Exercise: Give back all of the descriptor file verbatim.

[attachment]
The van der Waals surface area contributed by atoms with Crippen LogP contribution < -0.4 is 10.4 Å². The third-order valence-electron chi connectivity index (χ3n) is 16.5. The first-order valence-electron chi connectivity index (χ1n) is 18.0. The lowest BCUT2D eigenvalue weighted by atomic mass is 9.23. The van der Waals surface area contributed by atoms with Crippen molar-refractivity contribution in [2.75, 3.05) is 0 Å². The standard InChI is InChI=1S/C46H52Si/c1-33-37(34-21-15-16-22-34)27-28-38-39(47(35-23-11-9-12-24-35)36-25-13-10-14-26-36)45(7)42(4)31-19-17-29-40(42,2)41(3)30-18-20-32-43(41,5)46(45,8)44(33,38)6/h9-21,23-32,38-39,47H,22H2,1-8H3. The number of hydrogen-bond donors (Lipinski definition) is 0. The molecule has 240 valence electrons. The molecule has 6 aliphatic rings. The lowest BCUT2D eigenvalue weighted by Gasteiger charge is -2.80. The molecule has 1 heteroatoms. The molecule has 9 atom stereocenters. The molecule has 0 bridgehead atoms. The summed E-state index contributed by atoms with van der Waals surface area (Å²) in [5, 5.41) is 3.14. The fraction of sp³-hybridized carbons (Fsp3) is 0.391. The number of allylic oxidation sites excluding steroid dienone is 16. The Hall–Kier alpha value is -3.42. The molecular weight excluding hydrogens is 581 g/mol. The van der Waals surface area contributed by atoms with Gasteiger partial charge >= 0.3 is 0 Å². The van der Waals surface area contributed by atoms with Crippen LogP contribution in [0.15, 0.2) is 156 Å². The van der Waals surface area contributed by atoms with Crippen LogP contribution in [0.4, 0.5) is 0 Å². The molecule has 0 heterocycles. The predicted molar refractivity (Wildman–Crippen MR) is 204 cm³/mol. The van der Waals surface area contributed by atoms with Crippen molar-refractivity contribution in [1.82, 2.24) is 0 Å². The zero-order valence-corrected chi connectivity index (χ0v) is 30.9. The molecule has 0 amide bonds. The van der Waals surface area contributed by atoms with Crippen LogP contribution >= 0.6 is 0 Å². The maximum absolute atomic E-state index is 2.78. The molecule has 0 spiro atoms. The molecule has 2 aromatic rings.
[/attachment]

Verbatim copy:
The van der Waals surface area contributed by atoms with Crippen LogP contribution < -0.4 is 10.4 Å². The third-order valence-electron chi connectivity index (χ3n) is 16.5. The first-order valence-electron chi connectivity index (χ1n) is 18.0. The lowest BCUT2D eigenvalue weighted by atomic mass is 9.23. The van der Waals surface area contributed by atoms with Crippen molar-refractivity contribution in [2.75, 3.05) is 0 Å². The standard InChI is InChI=1S/C46H52Si/c1-33-37(34-21-15-16-22-34)27-28-38-39(47(35-23-11-9-12-24-35)36-25-13-10-14-26-36)45(7)42(4)31-19-17-29-40(42,2)41(3)30-18-20-32-43(41,5)46(45,8)44(33,38)6/h9-21,23-32,38-39,47H,22H2,1-8H3. The number of hydrogen-bond donors (Lipinski definition) is 0. The molecule has 240 valence electrons. The molecule has 6 aliphatic rings. The lowest BCUT2D eigenvalue weighted by Gasteiger charge is -2.80. The molecule has 1 heteroatoms. The molecule has 9 atom stereocenters. The molecule has 0 bridgehead atoms. The summed E-state index contributed by atoms with van der Waals surface area (Å²) in [5, 5.41) is 3.14. The fraction of sp³-hybridized carbons (Fsp3) is 0.391. The number of allylic oxidation sites excluding steroid dienone is 16. The Hall–Kier alpha value is -3.42. The molecular weight excluding hydrogens is 581 g/mol. The van der Waals surface area contributed by atoms with Gasteiger partial charge >= 0.3 is 0 Å². The van der Waals surface area contributed by atoms with Crippen LogP contribution in [0.15, 0.2) is 156 Å². The van der Waals surface area contributed by atoms with Crippen LogP contribution in [0.4, 0.5) is 0 Å². The molecule has 0 heterocycles. The predicted molar refractivity (Wildman–Crippen MR) is 204 cm³/mol. The van der Waals surface area contributed by atoms with Crippen molar-refractivity contribution in [1.82, 2.24) is 0 Å². The zero-order valence-corrected chi connectivity index (χ0v) is 30.9. The molecule has 0 amide bonds. The van der Waals surface area contributed by atoms with Crippen LogP contribution >= 0.6 is 0 Å². The maximum absolute atomic E-state index is 2.78. The molecule has 0 spiro atoms. The molecule has 2 aromatic rings.